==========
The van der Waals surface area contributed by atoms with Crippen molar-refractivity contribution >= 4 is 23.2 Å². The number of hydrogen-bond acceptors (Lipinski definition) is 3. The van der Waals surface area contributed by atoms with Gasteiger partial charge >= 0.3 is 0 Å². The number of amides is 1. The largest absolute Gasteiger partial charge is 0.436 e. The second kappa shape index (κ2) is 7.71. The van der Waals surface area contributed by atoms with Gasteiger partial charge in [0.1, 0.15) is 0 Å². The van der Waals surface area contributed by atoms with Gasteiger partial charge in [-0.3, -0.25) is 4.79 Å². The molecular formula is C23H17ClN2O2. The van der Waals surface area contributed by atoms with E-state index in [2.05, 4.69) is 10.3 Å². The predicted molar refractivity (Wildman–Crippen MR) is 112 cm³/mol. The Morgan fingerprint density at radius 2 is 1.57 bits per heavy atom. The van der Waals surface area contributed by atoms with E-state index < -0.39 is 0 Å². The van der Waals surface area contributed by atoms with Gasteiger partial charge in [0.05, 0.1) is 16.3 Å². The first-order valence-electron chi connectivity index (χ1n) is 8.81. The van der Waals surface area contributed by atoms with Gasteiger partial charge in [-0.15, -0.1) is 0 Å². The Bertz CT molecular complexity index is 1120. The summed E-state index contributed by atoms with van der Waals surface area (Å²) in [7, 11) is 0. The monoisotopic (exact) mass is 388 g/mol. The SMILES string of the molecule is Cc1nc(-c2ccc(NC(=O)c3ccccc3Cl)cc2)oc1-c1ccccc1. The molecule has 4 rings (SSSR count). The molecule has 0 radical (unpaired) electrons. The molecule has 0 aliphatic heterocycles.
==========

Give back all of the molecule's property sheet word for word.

The van der Waals surface area contributed by atoms with Crippen molar-refractivity contribution >= 4 is 23.2 Å². The number of hydrogen-bond acceptors (Lipinski definition) is 3. The van der Waals surface area contributed by atoms with Gasteiger partial charge >= 0.3 is 0 Å². The number of amides is 1. The largest absolute Gasteiger partial charge is 0.436 e. The second kappa shape index (κ2) is 7.71. The van der Waals surface area contributed by atoms with Gasteiger partial charge in [0.1, 0.15) is 0 Å². The van der Waals surface area contributed by atoms with Gasteiger partial charge in [-0.3, -0.25) is 4.79 Å². The molecular formula is C23H17ClN2O2. The van der Waals surface area contributed by atoms with E-state index in [2.05, 4.69) is 10.3 Å². The predicted molar refractivity (Wildman–Crippen MR) is 112 cm³/mol. The Morgan fingerprint density at radius 2 is 1.57 bits per heavy atom. The van der Waals surface area contributed by atoms with E-state index < -0.39 is 0 Å². The van der Waals surface area contributed by atoms with Gasteiger partial charge in [0.05, 0.1) is 16.3 Å². The first-order valence-electron chi connectivity index (χ1n) is 8.81. The van der Waals surface area contributed by atoms with Gasteiger partial charge in [-0.15, -0.1) is 0 Å². The Bertz CT molecular complexity index is 1120. The summed E-state index contributed by atoms with van der Waals surface area (Å²) in [7, 11) is 0. The monoisotopic (exact) mass is 388 g/mol. The SMILES string of the molecule is Cc1nc(-c2ccc(NC(=O)c3ccccc3Cl)cc2)oc1-c1ccccc1. The molecule has 4 rings (SSSR count). The molecule has 0 radical (unpaired) electrons. The molecule has 0 aliphatic heterocycles.